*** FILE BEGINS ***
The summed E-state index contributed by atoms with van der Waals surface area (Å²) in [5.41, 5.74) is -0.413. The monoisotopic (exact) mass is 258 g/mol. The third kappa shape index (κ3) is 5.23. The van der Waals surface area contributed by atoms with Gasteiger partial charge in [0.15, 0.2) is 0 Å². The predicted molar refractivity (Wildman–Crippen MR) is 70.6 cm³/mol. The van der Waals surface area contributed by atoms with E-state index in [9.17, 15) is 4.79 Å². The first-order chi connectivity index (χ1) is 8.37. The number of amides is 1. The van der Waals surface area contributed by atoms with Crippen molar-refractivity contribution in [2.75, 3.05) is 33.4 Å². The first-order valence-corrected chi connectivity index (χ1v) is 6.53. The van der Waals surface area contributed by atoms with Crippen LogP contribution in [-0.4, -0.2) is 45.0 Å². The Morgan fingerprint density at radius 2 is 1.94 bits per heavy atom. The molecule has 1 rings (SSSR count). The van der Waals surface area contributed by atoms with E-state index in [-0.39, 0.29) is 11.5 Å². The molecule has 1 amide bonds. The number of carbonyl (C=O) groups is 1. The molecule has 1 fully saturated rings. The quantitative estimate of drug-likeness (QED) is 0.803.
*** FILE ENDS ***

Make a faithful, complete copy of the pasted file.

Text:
The summed E-state index contributed by atoms with van der Waals surface area (Å²) in [5.41, 5.74) is -0.413. The monoisotopic (exact) mass is 258 g/mol. The third kappa shape index (κ3) is 5.23. The van der Waals surface area contributed by atoms with Gasteiger partial charge in [0.15, 0.2) is 0 Å². The predicted molar refractivity (Wildman–Crippen MR) is 70.6 cm³/mol. The van der Waals surface area contributed by atoms with E-state index in [9.17, 15) is 4.79 Å². The first-order chi connectivity index (χ1) is 8.37. The number of amides is 1. The van der Waals surface area contributed by atoms with Crippen molar-refractivity contribution in [2.75, 3.05) is 33.4 Å². The first-order valence-corrected chi connectivity index (χ1v) is 6.53. The van der Waals surface area contributed by atoms with Crippen LogP contribution in [-0.4, -0.2) is 45.0 Å². The Morgan fingerprint density at radius 2 is 1.94 bits per heavy atom. The molecule has 1 rings (SSSR count). The van der Waals surface area contributed by atoms with E-state index in [-0.39, 0.29) is 11.5 Å². The molecule has 1 amide bonds. The number of carbonyl (C=O) groups is 1. The molecule has 1 fully saturated rings. The quantitative estimate of drug-likeness (QED) is 0.803.